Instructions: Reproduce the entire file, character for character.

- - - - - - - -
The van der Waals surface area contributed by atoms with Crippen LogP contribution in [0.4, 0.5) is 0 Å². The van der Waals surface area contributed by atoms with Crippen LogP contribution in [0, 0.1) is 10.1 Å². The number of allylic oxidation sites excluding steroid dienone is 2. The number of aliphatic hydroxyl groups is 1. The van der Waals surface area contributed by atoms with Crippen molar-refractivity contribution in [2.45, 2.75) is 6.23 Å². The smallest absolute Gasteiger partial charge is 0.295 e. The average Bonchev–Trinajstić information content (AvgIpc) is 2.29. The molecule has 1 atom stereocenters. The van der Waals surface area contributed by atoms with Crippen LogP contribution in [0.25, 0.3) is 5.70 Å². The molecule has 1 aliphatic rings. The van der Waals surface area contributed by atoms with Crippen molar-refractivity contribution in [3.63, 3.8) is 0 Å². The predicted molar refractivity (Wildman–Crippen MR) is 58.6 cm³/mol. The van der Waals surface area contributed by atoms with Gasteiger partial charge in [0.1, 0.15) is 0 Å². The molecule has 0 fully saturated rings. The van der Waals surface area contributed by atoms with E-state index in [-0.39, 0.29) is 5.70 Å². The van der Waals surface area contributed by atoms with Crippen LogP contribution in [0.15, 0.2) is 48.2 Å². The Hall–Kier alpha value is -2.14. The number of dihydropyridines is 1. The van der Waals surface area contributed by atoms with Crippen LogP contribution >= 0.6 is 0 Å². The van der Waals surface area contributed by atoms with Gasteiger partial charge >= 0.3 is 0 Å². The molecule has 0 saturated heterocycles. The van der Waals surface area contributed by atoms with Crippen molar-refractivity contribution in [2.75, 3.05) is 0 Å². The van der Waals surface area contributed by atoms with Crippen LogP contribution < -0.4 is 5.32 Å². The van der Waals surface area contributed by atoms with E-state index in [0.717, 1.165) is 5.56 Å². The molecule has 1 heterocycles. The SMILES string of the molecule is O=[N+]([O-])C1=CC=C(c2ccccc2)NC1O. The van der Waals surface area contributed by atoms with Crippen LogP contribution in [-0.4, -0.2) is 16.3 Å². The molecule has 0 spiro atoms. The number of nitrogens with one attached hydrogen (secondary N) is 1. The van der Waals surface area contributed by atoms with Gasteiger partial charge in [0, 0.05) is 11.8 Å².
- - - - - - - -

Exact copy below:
The van der Waals surface area contributed by atoms with Crippen LogP contribution in [0.4, 0.5) is 0 Å². The van der Waals surface area contributed by atoms with Crippen LogP contribution in [0, 0.1) is 10.1 Å². The number of allylic oxidation sites excluding steroid dienone is 2. The number of aliphatic hydroxyl groups is 1. The van der Waals surface area contributed by atoms with Crippen molar-refractivity contribution in [2.45, 2.75) is 6.23 Å². The smallest absolute Gasteiger partial charge is 0.295 e. The average Bonchev–Trinajstić information content (AvgIpc) is 2.29. The molecule has 1 atom stereocenters. The van der Waals surface area contributed by atoms with Crippen LogP contribution in [0.25, 0.3) is 5.70 Å². The molecule has 1 aliphatic rings. The van der Waals surface area contributed by atoms with Crippen molar-refractivity contribution in [3.63, 3.8) is 0 Å². The predicted molar refractivity (Wildman–Crippen MR) is 58.6 cm³/mol. The van der Waals surface area contributed by atoms with Gasteiger partial charge in [0.1, 0.15) is 0 Å². The molecule has 0 fully saturated rings. The van der Waals surface area contributed by atoms with E-state index in [-0.39, 0.29) is 5.70 Å². The van der Waals surface area contributed by atoms with Crippen LogP contribution in [0.15, 0.2) is 48.2 Å². The Hall–Kier alpha value is -2.14. The number of dihydropyridines is 1. The van der Waals surface area contributed by atoms with Crippen LogP contribution >= 0.6 is 0 Å². The van der Waals surface area contributed by atoms with Gasteiger partial charge >= 0.3 is 0 Å². The molecule has 0 saturated heterocycles. The van der Waals surface area contributed by atoms with Crippen molar-refractivity contribution in [2.75, 3.05) is 0 Å². The van der Waals surface area contributed by atoms with Crippen LogP contribution < -0.4 is 5.32 Å². The van der Waals surface area contributed by atoms with E-state index in [0.717, 1.165) is 5.56 Å². The molecule has 1 heterocycles. The SMILES string of the molecule is O=[N+]([O-])C1=CC=C(c2ccccc2)NC1O. The van der Waals surface area contributed by atoms with Crippen LogP contribution in [-0.4, -0.2) is 16.3 Å². The molecule has 0 spiro atoms. The number of nitrogens with one attached hydrogen (secondary N) is 1. The van der Waals surface area contributed by atoms with Gasteiger partial charge in [0, 0.05) is 11.8 Å².